Celebrating My Grandparents’ Love


I have never liked the part of traditional wedding vows that say “Until death do us part”.  I’ve never really understood or agreed with that idea ~ Does it mean that once one spouse dies, the couple no longer love each other?  Certainly not. I like to think that a couple’s true love lasts for all eternity.  It surely doesn’t stop at the moment of death.  Surely after one’s passing, the living spouse continues to love the other with his/her whole heart?   I am thinking about this more than usual today because today – June 14, 2015 – would have been my grandparents 65th wedding anniversary and my Grandfather’s 89th birthday.

Sadly, my Grandpa passed away a little over a month ago.  But that doesn’t mean the love shared between him and my Grandma for all of those years no longer goes on.  I would like to believe that their love will always exist.  There’s no “until death do us part” in their marriage.

Although Grandpa isn’t here for the occasion, I still feel like 65 years of marriage is an amazing thing that needs to be recognized, celebrated, and cherished.  So this post is in honour of my Grandma and Grandpa – Ron and Esther Palmateer – and their many years of love and marriage.


One of my favourite memories of my Grandpa, I mentioned in my eulogy at his funeral last month.  At their 60th anniversary celebration, my Grandpa was asked about the secret to a successful marriage.  With his keen sense of humour, my Grandpa chuckled and answered, “She worked inside, I worked outside.  And every now and then we’d meet up for coffee.”  All of those who knew him, loved Grandpa for his wonderful sense of humour and he took every opportunity there was to make others laugh.

After Grandpa’s passing, Grandma mentioned to me about her and Grandpa “not making it” to their 65th wedding anniversary.  But, to me, when you make it a month shy of 65 years, you made it.  In this day and age, so many people give up on marriage.  They forget the vows they promised and the commitment they made, and they let the struggles and stresses of life split them apart.

But Grandma, you and Grandpa made it.  Through the ups and downs, the raising of eight children, the maintaining of a 700-acre farm and homestead, through health and sickness, the good times and bad – you made it.  Your love was strong, dedicated, and true from the day you got married -and as one of your many grandchildren, I am immensely proud of the family and commitment you and Grandpa built together.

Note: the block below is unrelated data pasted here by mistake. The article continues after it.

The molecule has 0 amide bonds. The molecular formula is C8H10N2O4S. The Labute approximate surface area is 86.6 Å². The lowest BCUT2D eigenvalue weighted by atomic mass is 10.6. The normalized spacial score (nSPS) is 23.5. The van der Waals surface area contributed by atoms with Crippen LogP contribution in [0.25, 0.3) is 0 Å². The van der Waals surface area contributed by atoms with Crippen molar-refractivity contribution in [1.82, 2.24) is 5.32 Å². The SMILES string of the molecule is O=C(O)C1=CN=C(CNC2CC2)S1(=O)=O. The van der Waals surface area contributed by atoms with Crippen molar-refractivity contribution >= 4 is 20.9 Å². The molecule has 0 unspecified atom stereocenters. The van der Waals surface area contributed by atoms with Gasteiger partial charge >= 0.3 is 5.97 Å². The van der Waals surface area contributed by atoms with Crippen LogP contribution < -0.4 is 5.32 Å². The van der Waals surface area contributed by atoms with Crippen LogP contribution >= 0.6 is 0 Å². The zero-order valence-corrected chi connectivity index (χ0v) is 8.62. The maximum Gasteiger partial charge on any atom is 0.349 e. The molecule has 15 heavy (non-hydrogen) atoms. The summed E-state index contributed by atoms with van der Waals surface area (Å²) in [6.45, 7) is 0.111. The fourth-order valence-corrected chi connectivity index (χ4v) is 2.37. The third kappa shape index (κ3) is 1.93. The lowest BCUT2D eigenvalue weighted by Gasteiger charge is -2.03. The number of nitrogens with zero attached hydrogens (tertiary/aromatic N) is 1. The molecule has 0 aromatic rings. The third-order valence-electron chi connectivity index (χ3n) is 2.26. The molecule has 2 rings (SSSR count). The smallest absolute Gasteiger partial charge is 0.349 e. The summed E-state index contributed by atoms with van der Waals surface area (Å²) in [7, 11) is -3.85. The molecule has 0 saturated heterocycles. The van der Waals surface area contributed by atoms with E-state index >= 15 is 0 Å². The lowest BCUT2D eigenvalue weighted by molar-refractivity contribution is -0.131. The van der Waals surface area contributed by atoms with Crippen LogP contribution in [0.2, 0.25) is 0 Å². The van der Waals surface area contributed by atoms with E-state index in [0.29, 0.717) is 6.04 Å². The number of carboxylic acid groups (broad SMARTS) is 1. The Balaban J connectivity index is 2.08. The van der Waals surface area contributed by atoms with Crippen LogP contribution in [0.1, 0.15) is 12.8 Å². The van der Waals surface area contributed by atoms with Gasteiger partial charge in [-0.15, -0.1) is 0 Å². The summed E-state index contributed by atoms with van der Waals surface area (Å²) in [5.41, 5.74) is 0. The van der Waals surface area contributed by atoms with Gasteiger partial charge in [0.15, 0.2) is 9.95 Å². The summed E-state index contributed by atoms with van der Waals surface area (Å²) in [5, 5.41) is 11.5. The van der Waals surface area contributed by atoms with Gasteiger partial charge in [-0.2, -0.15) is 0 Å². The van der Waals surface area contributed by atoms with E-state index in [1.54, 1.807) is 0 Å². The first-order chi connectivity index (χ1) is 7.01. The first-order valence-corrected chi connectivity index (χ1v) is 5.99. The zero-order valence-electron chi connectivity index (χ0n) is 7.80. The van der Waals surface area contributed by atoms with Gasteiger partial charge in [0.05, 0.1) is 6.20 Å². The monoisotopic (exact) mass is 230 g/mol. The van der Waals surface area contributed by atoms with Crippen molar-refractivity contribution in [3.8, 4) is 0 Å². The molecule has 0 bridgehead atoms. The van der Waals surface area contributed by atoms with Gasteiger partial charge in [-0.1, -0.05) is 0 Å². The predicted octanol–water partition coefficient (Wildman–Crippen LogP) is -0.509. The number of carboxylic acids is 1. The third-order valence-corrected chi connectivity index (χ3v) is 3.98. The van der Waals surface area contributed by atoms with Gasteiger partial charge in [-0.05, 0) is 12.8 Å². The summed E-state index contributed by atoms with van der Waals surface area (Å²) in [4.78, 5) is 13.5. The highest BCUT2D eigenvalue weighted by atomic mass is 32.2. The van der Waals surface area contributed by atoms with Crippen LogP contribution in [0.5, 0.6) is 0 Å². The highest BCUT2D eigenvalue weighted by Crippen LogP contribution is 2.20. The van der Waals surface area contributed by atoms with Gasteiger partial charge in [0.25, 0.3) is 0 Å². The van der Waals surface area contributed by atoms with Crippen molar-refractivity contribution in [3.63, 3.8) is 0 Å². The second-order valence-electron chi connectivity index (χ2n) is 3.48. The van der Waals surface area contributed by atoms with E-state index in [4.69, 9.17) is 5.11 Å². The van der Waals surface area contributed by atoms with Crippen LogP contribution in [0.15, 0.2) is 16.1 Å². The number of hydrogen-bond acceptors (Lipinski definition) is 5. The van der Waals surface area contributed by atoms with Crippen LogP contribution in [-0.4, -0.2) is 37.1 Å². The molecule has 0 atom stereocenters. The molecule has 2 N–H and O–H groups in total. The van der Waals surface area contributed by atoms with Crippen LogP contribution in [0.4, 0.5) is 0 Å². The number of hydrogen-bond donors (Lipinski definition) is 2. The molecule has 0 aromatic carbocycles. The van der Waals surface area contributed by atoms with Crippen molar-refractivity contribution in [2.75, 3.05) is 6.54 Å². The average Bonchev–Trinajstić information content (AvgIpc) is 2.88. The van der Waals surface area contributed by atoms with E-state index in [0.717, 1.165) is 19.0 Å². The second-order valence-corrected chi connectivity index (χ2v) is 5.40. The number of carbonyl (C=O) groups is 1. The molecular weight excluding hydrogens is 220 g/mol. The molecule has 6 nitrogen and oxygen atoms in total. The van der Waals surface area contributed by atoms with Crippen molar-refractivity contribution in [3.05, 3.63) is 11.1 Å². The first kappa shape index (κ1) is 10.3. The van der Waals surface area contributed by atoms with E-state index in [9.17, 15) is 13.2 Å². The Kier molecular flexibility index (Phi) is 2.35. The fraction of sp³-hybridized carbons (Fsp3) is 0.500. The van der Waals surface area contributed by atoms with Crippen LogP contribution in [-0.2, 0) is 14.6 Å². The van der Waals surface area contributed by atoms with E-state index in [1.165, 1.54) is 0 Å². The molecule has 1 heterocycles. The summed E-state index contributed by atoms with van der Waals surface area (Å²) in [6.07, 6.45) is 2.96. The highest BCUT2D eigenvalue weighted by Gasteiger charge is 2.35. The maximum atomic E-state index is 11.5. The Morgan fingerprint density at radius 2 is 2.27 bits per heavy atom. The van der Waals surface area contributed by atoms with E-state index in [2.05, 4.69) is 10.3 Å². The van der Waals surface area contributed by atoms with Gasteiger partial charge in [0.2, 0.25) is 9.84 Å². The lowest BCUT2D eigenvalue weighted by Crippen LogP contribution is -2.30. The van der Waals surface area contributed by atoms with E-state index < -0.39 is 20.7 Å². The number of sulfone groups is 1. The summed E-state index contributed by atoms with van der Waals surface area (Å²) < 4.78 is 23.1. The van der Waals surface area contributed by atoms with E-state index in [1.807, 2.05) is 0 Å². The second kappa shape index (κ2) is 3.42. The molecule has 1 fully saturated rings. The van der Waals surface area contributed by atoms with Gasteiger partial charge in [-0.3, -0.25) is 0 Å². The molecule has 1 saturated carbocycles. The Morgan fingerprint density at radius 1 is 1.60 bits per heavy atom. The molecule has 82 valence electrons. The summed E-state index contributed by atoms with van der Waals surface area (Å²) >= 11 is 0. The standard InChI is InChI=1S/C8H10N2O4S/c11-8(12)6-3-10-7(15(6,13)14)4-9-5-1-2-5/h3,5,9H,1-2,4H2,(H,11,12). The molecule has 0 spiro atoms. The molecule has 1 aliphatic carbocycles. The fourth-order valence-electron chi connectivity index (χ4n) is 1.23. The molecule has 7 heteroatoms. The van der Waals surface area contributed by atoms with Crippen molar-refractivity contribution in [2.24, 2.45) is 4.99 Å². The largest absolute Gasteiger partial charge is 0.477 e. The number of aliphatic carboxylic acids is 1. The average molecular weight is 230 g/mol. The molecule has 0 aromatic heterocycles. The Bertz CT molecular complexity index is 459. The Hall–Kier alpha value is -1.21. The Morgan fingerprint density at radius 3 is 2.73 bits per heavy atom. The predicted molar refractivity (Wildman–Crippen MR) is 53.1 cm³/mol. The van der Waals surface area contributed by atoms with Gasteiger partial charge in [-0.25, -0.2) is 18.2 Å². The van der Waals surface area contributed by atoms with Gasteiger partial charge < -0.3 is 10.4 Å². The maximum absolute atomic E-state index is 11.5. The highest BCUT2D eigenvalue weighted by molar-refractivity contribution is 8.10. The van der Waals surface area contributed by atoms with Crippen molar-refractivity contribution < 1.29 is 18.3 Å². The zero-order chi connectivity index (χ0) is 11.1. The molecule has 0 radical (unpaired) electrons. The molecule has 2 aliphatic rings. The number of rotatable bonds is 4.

Although you lost your beloved husband, dear Grandma, I want you to know that you made it.  You and Grandpa will forever have a life of trust, companionship, and love that lasts for all eternity.  I know today Grandpa is smiling down at his “little Esther” with love and longing in his heart.

So Grandma, while Grandpa may not be here in body with you today or the next, please remember that he is always with you.  He is by your side today, just like he was sixty-five years ago, and as he will be for all of your tomorrows.  Although he is gone physically, his spirit and his memory lies in the place you’ve always held him – your heart – where he shall forever remain.

And while you hold on to these memories please know how immensely blessed I am to have had wonderful grandparents like you and Grandpa.  Your commitment to one another and to your extended family is truly something I aspire to and hold so very dear.

With all my love,

Kelly xo




May Mayhem: Sad Endings and Happy Beginnings

I feel like it’s been forever since I’ve been able to just sit and write about what’s been on my mind lately.  May has been a whirlwind of a month and I feel like I’ve been on the go constantly.  I finally have some time to myself though and was itching to get back to my blog.  So here’s what I’ve been up to lately.

"She's Ready to Pop!" popcorn favour made by yours truly

“She’s Ready to Pop!” popcorn favour made by yours truly

At the end of April, Mariah (my step-daughter) and I helped my mom host a surprise baby shower for my sister-in-law Sarah.  I took the Friday off work and we headed out early for an hour-and-a-half mini road trip to my hometown where my parents still live.  Friday, we stopped in to see my Grandpa at the hospital and then spent the afternoon decorating and prepping things at the church basement where the shower was to be held.  We had fun getting creative, using Pinterest ideas, and setting things up.   Saturday, the fun began.  We headed over early again to put the final touches on the shower preparations as the guests streamed in.  Shortly after, Sarah arrived and was very surprised to see the room full of friends, family, and loved ones all there to celebrate her and her bump (which had grown exponentially since the last time I saw her!)  We had a lovely afternoon playing traditional shower games, feasting on treats, and visiting with a lovely group of ladies.  Sarah and the baby were spoiled with piles of beautiful gifts and the afternoon was a success overall!  As the few remaining guests prepared to go, a few of my aunts were nice enough to stick